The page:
Stab Wounds

A stab wound is deeper than it is wide. The size of a skin defect rarely gives an indication of the depth of a stab wound. The ends of the stab wound are the angles. The angles of the wound may be blunt or sharp depending on the weapon. A single-edged blade will create one blunt angle and one sharp angle. Knives with two cutting surfaces will cause two sharp angles. Homemade sharpened weapons may produce wounds having either sharp or dull angles.

The width and length of a weapon's blade may be determined by analyzing a stab wound. A 1/2-inch wide blade, for example, will cause a 1/2-inch wide wound on the skin surface if a knife is inserted and removed straight. If either the victim or assailant moves, the external wound may be longer. An external wound may also be slightly shorter because of the skin's elasticity. The depth of the wound track may be longer than the length of the blade because skin and surrounding tissues will collapse and spring back as the pressure is relieved.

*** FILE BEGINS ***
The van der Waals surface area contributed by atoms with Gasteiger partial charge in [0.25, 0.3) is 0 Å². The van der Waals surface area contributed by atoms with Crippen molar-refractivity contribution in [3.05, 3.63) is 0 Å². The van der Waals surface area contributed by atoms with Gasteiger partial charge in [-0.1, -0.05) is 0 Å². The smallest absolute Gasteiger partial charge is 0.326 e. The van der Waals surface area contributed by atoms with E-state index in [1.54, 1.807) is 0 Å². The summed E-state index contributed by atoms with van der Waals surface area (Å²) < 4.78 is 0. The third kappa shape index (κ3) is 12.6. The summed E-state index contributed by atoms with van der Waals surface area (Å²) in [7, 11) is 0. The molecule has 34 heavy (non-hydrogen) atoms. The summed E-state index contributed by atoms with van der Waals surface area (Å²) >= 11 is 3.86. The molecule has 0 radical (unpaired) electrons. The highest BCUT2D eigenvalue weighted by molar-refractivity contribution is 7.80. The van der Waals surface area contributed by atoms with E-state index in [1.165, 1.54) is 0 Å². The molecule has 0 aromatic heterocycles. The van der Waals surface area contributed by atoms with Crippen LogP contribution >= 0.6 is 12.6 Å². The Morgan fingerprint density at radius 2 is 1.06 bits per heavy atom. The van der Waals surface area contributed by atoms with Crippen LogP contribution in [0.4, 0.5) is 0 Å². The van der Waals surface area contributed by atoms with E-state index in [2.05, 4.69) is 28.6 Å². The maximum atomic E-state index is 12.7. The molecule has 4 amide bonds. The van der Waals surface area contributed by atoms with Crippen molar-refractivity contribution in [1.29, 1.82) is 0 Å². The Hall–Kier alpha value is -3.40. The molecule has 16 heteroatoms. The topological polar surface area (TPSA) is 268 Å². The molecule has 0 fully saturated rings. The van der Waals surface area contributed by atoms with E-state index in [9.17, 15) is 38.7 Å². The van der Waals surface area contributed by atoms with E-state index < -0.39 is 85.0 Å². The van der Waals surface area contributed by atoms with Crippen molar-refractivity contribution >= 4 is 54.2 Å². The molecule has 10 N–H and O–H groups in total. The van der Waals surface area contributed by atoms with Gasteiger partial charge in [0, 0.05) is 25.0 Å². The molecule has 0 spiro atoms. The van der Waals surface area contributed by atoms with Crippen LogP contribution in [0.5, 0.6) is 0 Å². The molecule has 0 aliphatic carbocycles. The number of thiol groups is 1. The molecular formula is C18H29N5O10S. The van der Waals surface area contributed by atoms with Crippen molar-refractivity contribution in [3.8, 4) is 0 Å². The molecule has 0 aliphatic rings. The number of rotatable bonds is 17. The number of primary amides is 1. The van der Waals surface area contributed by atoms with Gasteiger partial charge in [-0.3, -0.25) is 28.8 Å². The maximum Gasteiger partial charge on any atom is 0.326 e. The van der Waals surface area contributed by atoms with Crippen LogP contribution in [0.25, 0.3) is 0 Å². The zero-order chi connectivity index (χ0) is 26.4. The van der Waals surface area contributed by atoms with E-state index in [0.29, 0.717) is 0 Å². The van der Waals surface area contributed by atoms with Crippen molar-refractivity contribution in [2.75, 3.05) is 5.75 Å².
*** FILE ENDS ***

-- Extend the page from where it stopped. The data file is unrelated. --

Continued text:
Multiple incised and/or stab wounds of the neck, face, and extremities (so-called "defense" wounds) are usually caused by an assailant. Multiple incised wounds of varying depths on the neck or wrists suggest a suicide. Superficially incised wounds adjacent to a major incised wound are referred to as hesitation marks and are characteristic of self-inflicted injuries. A body sustaining tens or hundreds of stab and incised wounds is characteristic of a situation known as "overkill" which usually occurs in a highly emotional setting such as one involving sexual and/or drugs.

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